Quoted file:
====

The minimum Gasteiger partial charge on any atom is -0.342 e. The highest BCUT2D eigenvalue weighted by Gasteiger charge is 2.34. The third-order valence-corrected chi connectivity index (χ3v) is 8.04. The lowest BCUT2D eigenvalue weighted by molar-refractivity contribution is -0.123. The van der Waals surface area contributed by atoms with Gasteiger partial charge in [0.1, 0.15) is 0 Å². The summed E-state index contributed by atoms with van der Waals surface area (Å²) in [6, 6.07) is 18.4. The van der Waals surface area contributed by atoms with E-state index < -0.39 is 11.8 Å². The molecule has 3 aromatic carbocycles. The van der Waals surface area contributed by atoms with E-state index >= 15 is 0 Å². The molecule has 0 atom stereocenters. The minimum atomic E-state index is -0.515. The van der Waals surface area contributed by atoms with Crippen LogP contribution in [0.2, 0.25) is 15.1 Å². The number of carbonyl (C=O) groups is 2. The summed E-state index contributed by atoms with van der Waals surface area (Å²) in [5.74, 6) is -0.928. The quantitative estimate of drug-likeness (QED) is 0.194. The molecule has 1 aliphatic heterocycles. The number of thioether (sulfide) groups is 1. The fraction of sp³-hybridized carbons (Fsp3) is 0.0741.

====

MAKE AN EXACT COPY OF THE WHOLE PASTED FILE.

The minimum Gasteiger partial charge on any atom is -0.342 e. The highest BCUT2D eigenvalue weighted by Gasteiger charge is 2.34. The third-order valence-corrected chi connectivity index (χ3v) is 8.04. The lowest BCUT2D eigenvalue weighted by molar-refractivity contribution is -0.123. The van der Waals surface area contributed by atoms with Gasteiger partial charge in [0.1, 0.15) is 0 Å². The summed E-state index contributed by atoms with van der Waals surface area (Å²) in [6, 6.07) is 18.4. The van der Waals surface area contributed by atoms with E-state index < -0.39 is 11.8 Å². The molecule has 3 aromatic carbocycles. The van der Waals surface area contributed by atoms with E-state index >= 15 is 0 Å². The molecule has 0 atom stereocenters. The minimum atomic E-state index is -0.515. The van der Waals surface area contributed by atoms with Crippen LogP contribution in [0.2, 0.25) is 15.1 Å². The number of carbonyl (C=O) groups is 2. The summed E-state index contributed by atoms with van der Waals surface area (Å²) in [5.74, 6) is -0.928. The quantitative estimate of drug-likeness (QED) is 0.194. The molecule has 1 aliphatic heterocycles. The number of thioether (sulfide) groups is 1. The fraction of sp³-hybridized carbons (Fsp3) is 0.0741.